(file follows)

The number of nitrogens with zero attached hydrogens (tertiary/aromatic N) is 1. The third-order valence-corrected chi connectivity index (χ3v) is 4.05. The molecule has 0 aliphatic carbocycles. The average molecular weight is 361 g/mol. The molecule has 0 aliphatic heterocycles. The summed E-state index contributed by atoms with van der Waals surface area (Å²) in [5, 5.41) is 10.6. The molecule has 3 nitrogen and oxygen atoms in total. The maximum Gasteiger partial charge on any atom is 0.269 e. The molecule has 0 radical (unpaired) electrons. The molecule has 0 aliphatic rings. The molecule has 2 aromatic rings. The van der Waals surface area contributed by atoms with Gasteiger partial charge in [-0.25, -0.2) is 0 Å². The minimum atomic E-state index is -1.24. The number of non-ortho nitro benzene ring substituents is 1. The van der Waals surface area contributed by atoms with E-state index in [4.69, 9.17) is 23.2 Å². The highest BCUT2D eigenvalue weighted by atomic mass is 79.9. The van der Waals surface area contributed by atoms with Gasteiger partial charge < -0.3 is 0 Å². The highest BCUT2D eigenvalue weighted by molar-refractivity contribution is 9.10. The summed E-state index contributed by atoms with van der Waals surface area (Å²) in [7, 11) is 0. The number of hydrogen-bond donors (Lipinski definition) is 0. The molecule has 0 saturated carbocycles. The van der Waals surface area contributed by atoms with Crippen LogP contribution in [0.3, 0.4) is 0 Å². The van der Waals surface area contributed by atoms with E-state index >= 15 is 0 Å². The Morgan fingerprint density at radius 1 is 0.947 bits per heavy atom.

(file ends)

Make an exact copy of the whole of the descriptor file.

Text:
The number of nitrogens with zero attached hydrogens (tertiary/aromatic N) is 1. The third-order valence-corrected chi connectivity index (χ3v) is 4.05. The molecule has 0 aliphatic carbocycles. The average molecular weight is 361 g/mol. The molecule has 0 aliphatic heterocycles. The summed E-state index contributed by atoms with van der Waals surface area (Å²) in [5, 5.41) is 10.6. The molecule has 3 nitrogen and oxygen atoms in total. The maximum Gasteiger partial charge on any atom is 0.269 e. The molecule has 0 radical (unpaired) electrons. The molecule has 0 aliphatic rings. The molecule has 2 aromatic rings. The van der Waals surface area contributed by atoms with Gasteiger partial charge in [-0.25, -0.2) is 0 Å². The minimum atomic E-state index is -1.24. The number of non-ortho nitro benzene ring substituents is 1. The van der Waals surface area contributed by atoms with E-state index in [4.69, 9.17) is 23.2 Å². The highest BCUT2D eigenvalue weighted by atomic mass is 79.9. The van der Waals surface area contributed by atoms with Gasteiger partial charge < -0.3 is 0 Å². The highest BCUT2D eigenvalue weighted by molar-refractivity contribution is 9.10. The summed E-state index contributed by atoms with van der Waals surface area (Å²) in [7, 11) is 0. The number of hydrogen-bond donors (Lipinski definition) is 0. The molecule has 0 saturated carbocycles. The van der Waals surface area contributed by atoms with Crippen LogP contribution in [0.3, 0.4) is 0 Å². The van der Waals surface area contributed by atoms with E-state index >= 15 is 0 Å². The Morgan fingerprint density at radius 1 is 0.947 bits per heavy atom.